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Donald Trump riles 2016 race with anti-Semitic imagery

It's not just women, Latinos, African Americans, Muslims, veterans, people with disabilities, and Native Americans. Trump is alienating Jews, too.
Republican presidential candidate Donald Trump speaks to a crowd of supporters during a campaign rally on June 18, 2016 in Phoenix, Ariz. (Photo by Ralph Freso/Getty)
Republican presidential candidate Donald Trump speaks to a crowd of supporters during a campaign rally on June 18, 2016 in Phoenix, Ariz.
The list of American constituencies that Donald Trump has alienated during his presidential candidate isn't short. At various points over the last year or so, the Republican candidate and his operation have alienated women, Latinos, African Americans, Muslims, veterans, people with disabilities, and Native Americans, among others.
But let's not leave out Jewish voters.
In December, Trump spoke at a Republican Jewish Coalition forum, where he told attendees, "I'm a negotiator, like you folks. Is there anybody that doesn't renegotiate deals in this room?" The GOP candidate added at the time, "You're not going to support me because I don't want your money."
Over the holiday weekend, however, Trump made matters vastly worse.

An image of Hillary Clinton that was widely criticized as anti-Semitic after it was tweeted by Donald Trump, the Republican Party's presumptive nominee for president, appears to have originated two weeks ago on a Twitter account devoted to bigoted memes. Trump tweeted the graphic on Saturday attacking Clinton in an image that included what appears to be a Jewish Star of David layered over $100 bills. The tweet calls Clinton "the most corrupt candidate ever." Painting Jews as corrupt money-grubbers out to secretly control the government has been a well-worn anti-Semitic trope since long before World War II.

Trump deleted his Twitter message on Saturday, and did not comment on the controversy he created until yesterday -- two days after publishing the initial message -- when he complained about the "dishonest media." Trump added that his critics have tried to "depict a star in a tweet as the Star of David rather than a Sheriff's Star, or plain star!" (Last night, Dan Scavino Jr., the campaign's director of social media, said he was responsible for lifting the image without attribution.)
It's difficult to take such a response seriously. We know, for example, that the star of a sheriff's badge has globes on the points, and the image Trump tweeted did not. We also know if Trump's tweet was a harmless symbol connected to law enforcement, he wouldn't have been so quick to delete it on Saturday morning.
But perhaps most important is the fact that the image Trump published had been circulated and promoted by white supremacists. The Washington Post noted the pattern: "For at least the fifth time, Trump's Twitter account had shared a meme from the racist 'alt-right' and offered no explanation why."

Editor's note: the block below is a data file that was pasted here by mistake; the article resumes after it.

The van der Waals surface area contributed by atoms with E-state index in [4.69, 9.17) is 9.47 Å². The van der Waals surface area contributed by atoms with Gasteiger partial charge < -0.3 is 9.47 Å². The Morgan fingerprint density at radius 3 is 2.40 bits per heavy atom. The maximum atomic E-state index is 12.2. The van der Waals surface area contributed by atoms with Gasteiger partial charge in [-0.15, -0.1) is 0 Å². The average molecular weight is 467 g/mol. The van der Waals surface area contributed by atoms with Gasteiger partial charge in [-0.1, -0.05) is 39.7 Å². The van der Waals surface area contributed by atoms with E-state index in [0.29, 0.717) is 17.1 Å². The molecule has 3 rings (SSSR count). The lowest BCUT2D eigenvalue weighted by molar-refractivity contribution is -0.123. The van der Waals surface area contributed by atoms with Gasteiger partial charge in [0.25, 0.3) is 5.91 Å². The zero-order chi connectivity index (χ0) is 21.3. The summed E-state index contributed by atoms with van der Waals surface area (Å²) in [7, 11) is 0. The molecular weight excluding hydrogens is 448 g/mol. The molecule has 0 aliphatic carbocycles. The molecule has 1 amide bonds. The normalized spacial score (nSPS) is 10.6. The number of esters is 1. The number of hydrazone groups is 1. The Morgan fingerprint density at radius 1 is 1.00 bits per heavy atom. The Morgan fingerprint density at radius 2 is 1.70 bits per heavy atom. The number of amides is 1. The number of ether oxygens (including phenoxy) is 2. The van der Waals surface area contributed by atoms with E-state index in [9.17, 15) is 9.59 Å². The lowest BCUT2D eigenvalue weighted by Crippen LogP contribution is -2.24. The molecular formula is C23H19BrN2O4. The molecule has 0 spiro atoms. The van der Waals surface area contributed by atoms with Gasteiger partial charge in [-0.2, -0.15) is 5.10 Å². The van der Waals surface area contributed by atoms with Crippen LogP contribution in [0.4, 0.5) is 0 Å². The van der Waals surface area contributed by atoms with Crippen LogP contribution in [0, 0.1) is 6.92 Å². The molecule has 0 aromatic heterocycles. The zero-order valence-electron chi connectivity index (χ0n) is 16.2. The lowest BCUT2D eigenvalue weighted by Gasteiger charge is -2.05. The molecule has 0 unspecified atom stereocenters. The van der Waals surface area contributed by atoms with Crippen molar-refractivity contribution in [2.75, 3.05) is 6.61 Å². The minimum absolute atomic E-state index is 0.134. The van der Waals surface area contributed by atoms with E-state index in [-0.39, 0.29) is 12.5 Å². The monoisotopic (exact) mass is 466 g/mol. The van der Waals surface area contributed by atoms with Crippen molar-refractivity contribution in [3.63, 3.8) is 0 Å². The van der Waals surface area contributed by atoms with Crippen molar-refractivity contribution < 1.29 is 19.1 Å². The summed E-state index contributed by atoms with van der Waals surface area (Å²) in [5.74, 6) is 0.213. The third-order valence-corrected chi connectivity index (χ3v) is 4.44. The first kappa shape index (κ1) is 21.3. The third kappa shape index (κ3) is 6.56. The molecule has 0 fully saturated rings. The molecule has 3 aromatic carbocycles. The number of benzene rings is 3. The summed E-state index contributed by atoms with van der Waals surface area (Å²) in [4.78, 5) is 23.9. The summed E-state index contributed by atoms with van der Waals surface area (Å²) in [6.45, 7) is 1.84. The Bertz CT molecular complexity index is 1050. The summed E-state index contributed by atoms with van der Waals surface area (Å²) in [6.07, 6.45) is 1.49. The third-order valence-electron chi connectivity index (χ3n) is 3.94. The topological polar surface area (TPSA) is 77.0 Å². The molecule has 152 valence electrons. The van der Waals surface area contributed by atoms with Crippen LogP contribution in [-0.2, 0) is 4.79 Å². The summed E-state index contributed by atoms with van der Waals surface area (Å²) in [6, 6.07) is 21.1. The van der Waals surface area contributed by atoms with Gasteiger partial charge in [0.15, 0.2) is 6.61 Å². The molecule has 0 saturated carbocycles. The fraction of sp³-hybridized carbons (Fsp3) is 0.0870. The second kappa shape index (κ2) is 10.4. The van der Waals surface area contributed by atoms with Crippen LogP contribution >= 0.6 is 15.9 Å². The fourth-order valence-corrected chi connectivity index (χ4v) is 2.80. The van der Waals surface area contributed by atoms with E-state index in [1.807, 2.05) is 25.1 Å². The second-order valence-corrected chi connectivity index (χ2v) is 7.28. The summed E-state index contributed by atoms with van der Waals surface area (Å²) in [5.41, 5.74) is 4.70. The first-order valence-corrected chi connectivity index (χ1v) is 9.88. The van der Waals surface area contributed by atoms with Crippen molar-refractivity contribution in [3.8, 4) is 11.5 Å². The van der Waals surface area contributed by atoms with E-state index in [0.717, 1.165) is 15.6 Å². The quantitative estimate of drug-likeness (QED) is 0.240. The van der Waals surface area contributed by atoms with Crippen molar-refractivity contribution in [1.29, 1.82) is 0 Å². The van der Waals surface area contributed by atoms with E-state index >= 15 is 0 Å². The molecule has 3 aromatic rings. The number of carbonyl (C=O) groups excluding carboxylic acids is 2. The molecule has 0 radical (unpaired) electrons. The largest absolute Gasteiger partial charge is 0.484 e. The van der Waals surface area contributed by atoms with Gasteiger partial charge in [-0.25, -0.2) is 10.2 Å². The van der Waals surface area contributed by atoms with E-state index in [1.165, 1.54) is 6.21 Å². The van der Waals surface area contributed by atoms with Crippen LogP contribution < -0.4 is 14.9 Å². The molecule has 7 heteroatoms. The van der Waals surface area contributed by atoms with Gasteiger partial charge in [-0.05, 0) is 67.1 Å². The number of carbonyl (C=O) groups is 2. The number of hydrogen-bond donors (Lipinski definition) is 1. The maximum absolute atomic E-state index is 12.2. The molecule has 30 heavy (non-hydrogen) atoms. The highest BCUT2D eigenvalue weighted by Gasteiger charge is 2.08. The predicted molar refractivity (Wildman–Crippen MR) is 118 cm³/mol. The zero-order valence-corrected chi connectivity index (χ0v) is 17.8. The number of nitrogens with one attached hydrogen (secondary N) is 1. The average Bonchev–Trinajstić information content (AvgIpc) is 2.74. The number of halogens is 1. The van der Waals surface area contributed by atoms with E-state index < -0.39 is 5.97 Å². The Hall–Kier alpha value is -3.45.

Jonathan Greenblatt, chief executive of the Anti-Defamation League, told the Post, "We've been alarmed that Mr. Trump hasn't spoken out vociferously against these anti-Semites and racists and misogynists who continue to support him. It's been outrageous to see him retweeting and now sourcing material from the website and other online resources from this crowd."
And that broader takeaway is arguably the most important point. Trump and "this crowd" have been ringing alarms for quite a while now, with white supremacists attending Trump rallies, registering as Trump delegates, offering to provide Trump security, and creating content that Trump has, on multiple occasions, been only too pleased to promote through his social-media accounts.
And earlier this year, Trump hedged when asked to denounce support from David Duke and other white supremacists.
The most charitable interpretation is that Trump is blisteringly incompetent. Pro-Trump voters might choose to believe that the presumptive Republican presidential nominee and his aides saw an anti-Clinton image with an anti-Semitic subtext, they weren't observant enough to recognize why it's offensive, and so they shared it with the world without thinking. Maybe, the argument goes, the GOP candidate has no idea why all of these white supremacists are gravitating towards his candidacy, and isn't deliberately encouraging them.
The uncharitable interpretation is that the Trump campaign is peddling racist and bigoted propaganda on purpose.
Neither of these explanations is reassuring.
Reader M.W. emailed me over the weekend to remind me of something Politico noted a month ago: "To minority voters, Trump's candidacy feels like an existential threat." Every time the Republican candidate promotes a message with white supremacist ties, the severity of that threat intensifies.